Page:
EU Unveils New Plan To Broaden LGBTQ Protections In Reaction To “Worrying Trends” In Poland And Hungary

The Guardian reports:

Brussels has put itself on a collision course with the Polish and Hungarian governments after proposing to criminalise hate speech against LGBTQ+ people under EU law and secure recognition of same-sex partnerships across the bloc’s borders. Věra Jourová, a European commissioner, said the measures followed new “worrying trends”, with the EU Agency for Fundamental Rights reporting that 43% of LGBT people had declared feeling discriminated against in 2019, compared with 37% in 2012.

Jourová cited attacks on Pride marches and the move by more than 100 Polish municipalities to declare themselves as “LGBT-free zones” as further evidence of increased discrimination. Jourová said the commission was also following events in Hungary, where a constitutional amendment was proposed this week by Viktor Orbán’s rightwing government to ensure that only heterosexual married couples can adopt children.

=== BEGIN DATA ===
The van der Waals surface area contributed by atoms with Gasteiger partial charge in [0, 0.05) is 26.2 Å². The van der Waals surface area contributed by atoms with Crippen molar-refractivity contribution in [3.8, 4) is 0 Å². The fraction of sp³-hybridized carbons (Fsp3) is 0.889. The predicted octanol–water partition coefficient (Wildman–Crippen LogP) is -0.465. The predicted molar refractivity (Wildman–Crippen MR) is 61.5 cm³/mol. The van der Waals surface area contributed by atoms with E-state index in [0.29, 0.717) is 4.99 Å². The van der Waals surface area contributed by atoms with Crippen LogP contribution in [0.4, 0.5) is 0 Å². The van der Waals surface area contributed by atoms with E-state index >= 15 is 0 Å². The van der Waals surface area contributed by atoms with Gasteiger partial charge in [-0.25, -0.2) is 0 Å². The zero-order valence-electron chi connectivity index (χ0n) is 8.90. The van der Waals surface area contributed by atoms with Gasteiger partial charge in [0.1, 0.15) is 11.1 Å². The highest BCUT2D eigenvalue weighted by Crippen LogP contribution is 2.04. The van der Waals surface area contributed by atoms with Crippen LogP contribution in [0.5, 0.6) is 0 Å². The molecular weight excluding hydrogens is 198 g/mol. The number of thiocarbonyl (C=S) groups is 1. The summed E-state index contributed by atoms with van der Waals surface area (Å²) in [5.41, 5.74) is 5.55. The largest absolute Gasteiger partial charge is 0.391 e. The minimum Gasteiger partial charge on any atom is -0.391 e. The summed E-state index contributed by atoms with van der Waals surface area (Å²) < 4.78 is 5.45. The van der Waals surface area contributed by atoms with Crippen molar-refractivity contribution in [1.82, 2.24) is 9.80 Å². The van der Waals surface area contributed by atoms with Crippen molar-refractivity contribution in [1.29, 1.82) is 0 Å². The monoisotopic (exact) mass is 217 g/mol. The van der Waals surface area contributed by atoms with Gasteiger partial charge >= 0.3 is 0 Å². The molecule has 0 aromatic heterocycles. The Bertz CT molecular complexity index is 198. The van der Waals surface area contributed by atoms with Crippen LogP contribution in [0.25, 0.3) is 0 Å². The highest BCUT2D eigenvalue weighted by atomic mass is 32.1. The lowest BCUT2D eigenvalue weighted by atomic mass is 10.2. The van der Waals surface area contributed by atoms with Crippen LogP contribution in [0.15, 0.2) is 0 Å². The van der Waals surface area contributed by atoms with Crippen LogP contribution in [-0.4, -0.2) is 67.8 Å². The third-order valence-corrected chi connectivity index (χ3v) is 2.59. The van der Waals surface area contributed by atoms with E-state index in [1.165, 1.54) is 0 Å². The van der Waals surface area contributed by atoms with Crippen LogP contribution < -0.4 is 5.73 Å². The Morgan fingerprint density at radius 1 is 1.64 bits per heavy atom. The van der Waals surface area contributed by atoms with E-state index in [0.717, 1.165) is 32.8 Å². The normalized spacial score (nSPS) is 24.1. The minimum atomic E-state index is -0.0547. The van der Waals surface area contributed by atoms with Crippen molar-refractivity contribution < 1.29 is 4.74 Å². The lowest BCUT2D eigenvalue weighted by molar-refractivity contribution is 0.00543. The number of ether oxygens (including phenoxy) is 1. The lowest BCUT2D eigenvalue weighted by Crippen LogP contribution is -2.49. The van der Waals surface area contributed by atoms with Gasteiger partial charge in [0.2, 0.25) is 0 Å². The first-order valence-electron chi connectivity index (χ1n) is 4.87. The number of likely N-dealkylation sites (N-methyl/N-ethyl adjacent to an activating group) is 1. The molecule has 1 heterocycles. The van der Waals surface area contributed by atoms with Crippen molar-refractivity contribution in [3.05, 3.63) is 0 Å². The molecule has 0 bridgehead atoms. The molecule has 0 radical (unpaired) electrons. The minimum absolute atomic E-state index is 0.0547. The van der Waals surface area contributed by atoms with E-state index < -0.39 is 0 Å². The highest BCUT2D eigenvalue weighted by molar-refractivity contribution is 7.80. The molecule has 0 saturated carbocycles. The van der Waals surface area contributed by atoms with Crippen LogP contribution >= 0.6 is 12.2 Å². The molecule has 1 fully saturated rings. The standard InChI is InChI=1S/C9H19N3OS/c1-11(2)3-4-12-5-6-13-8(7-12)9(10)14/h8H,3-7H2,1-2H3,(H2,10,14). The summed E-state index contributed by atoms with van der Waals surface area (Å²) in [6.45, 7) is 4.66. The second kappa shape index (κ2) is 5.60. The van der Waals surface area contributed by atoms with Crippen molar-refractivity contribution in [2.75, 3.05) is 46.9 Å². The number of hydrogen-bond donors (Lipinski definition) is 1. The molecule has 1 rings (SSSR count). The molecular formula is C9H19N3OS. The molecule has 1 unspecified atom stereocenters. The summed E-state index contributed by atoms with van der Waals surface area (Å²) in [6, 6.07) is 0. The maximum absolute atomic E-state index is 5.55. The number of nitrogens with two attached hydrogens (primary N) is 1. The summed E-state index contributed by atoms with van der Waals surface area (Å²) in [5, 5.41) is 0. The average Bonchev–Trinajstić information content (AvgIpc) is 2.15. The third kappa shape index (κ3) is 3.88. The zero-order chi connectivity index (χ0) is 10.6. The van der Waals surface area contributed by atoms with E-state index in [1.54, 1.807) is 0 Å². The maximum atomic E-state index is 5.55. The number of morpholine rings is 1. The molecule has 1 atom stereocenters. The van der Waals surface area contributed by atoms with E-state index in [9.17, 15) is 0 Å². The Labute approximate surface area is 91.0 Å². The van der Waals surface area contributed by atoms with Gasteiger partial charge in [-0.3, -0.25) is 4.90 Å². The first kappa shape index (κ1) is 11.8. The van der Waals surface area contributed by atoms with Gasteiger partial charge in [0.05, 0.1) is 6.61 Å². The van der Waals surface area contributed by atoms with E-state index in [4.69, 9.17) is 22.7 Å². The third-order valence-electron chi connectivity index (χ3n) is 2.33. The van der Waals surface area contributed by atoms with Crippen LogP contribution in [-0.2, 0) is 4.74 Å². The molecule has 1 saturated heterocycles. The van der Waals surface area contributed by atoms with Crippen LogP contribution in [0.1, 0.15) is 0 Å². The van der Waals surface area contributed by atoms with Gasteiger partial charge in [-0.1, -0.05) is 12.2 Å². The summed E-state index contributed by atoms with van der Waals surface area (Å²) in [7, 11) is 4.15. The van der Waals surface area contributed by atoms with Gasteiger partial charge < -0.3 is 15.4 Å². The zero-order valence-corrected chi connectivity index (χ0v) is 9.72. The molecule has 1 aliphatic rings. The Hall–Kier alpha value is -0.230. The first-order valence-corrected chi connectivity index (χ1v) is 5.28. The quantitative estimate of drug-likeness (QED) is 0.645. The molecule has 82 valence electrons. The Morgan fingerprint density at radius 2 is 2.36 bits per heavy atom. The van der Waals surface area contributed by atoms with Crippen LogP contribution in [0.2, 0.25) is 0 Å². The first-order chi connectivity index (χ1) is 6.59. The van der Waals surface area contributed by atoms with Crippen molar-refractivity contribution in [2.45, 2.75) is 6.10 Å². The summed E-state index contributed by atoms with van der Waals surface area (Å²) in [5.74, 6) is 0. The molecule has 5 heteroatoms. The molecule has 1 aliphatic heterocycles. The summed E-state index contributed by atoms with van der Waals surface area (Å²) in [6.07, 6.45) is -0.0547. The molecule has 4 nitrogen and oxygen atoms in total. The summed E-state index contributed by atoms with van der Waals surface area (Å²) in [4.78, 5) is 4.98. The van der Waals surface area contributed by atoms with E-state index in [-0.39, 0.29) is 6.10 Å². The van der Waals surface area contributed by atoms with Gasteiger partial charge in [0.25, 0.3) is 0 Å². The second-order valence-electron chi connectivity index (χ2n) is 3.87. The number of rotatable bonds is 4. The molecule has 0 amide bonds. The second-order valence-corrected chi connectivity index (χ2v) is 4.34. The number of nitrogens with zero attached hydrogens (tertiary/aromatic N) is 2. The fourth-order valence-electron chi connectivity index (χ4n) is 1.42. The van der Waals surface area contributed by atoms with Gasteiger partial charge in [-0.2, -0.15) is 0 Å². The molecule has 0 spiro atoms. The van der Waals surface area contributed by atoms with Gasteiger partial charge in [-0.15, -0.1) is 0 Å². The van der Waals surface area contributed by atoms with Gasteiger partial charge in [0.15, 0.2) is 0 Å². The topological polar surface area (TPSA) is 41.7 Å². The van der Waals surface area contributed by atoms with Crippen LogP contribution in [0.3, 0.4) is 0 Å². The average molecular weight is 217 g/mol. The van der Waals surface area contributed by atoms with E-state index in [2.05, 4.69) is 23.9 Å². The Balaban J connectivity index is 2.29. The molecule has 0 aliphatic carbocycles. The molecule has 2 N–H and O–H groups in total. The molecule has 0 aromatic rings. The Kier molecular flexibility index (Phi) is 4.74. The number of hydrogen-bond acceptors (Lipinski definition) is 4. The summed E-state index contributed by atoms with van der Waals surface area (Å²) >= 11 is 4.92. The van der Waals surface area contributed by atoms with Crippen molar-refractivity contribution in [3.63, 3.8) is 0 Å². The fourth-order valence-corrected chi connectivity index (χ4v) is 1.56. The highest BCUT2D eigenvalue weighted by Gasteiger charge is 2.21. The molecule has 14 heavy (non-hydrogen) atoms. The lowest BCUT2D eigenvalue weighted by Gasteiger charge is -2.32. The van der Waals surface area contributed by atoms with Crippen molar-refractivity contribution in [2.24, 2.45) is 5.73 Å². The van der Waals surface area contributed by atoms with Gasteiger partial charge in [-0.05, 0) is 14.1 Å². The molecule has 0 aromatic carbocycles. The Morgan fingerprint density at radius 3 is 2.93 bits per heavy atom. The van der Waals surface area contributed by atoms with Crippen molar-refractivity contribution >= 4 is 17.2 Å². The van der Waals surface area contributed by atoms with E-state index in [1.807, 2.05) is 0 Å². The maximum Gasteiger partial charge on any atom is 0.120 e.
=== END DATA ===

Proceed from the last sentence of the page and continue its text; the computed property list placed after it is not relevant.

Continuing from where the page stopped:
The Associated Press reports:

The EU’s executive arm, the European Commission, wants to extend the list of crimes in Europe to cover homophobic hate speech, propose new laws to guarantee that same-sex parenthood will be recognized across the 27 member nations, and to ensure that LGBTQI concerns are better reflected in the bloc’s policies.

“We are still a long way away from the full inclusion and acceptance that LGBTQI people deserve. Together with the (EU) member states, I trust we can make Europe a better and safer place for all,” EU Equality Commissioner Helena Dalli said as the new strategy was made public.